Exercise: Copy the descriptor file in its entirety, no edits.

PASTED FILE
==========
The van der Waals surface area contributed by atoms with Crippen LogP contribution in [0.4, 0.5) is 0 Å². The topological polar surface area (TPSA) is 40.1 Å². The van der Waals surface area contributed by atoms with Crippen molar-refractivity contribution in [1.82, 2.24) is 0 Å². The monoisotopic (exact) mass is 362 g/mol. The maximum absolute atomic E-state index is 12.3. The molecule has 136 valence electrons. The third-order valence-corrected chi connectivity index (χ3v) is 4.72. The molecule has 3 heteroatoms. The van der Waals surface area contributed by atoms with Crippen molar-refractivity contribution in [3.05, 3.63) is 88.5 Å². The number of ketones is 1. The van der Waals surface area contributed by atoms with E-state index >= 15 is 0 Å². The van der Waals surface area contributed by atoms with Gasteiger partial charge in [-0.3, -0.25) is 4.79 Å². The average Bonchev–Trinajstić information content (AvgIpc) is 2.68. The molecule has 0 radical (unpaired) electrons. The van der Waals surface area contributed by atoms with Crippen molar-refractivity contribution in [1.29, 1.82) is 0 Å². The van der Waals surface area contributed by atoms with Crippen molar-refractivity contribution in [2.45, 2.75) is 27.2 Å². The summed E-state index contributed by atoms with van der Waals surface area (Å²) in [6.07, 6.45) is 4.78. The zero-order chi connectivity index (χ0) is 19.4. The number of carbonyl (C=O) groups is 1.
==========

The van der Waals surface area contributed by atoms with Crippen LogP contribution in [0.4, 0.5) is 0 Å². The topological polar surface area (TPSA) is 40.1 Å². The van der Waals surface area contributed by atoms with Crippen molar-refractivity contribution in [1.82, 2.24) is 0 Å². The monoisotopic (exact) mass is 362 g/mol. The maximum absolute atomic E-state index is 12.3. The molecule has 136 valence electrons. The third-order valence-corrected chi connectivity index (χ3v) is 4.72. The molecule has 3 heteroatoms. The van der Waals surface area contributed by atoms with Crippen molar-refractivity contribution in [3.05, 3.63) is 88.5 Å². The number of ketones is 1. The van der Waals surface area contributed by atoms with E-state index >= 15 is 0 Å². The van der Waals surface area contributed by atoms with Gasteiger partial charge in [-0.3, -0.25) is 4.79 Å². The average Bonchev–Trinajstić information content (AvgIpc) is 2.68. The molecule has 0 radical (unpaired) electrons. The van der Waals surface area contributed by atoms with Crippen molar-refractivity contribution in [1.29, 1.82) is 0 Å². The van der Waals surface area contributed by atoms with Crippen molar-refractivity contribution in [2.45, 2.75) is 27.2 Å². The summed E-state index contributed by atoms with van der Waals surface area (Å²) in [6.07, 6.45) is 4.78. The zero-order chi connectivity index (χ0) is 19.4. The number of carbonyl (C=O) groups is 1.